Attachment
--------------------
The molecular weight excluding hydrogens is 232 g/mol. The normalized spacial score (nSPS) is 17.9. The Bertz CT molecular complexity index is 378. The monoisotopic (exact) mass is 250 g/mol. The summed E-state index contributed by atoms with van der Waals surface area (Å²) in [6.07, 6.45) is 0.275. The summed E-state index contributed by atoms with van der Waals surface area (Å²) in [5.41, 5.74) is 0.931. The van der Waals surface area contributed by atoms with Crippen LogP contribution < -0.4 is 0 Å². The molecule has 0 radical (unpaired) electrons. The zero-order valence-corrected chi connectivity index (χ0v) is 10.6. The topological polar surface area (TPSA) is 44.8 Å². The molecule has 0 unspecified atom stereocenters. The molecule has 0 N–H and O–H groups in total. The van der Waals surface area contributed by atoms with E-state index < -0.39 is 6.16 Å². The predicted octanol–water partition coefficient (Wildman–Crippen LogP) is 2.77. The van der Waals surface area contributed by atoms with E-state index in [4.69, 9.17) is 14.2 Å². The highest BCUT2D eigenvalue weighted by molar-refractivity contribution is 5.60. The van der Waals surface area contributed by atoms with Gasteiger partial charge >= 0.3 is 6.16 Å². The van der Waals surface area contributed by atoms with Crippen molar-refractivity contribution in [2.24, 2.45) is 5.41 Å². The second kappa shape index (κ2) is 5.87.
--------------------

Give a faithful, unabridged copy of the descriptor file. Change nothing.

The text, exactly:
The molecular weight excluding hydrogens is 232 g/mol. The normalized spacial score (nSPS) is 17.9. The Bertz CT molecular complexity index is 378. The monoisotopic (exact) mass is 250 g/mol. The summed E-state index contributed by atoms with van der Waals surface area (Å²) in [6.07, 6.45) is 0.275. The summed E-state index contributed by atoms with van der Waals surface area (Å²) in [5.41, 5.74) is 0.931. The van der Waals surface area contributed by atoms with Crippen LogP contribution < -0.4 is 0 Å². The molecule has 0 radical (unpaired) electrons. The zero-order valence-corrected chi connectivity index (χ0v) is 10.6. The topological polar surface area (TPSA) is 44.8 Å². The molecule has 0 unspecified atom stereocenters. The molecule has 0 N–H and O–H groups in total. The van der Waals surface area contributed by atoms with E-state index < -0.39 is 6.16 Å². The predicted octanol–water partition coefficient (Wildman–Crippen LogP) is 2.77. The van der Waals surface area contributed by atoms with E-state index in [4.69, 9.17) is 14.2 Å². The highest BCUT2D eigenvalue weighted by molar-refractivity contribution is 5.60. The van der Waals surface area contributed by atoms with Gasteiger partial charge >= 0.3 is 6.16 Å². The van der Waals surface area contributed by atoms with Crippen molar-refractivity contribution in [2.24, 2.45) is 5.41 Å². The second kappa shape index (κ2) is 5.87.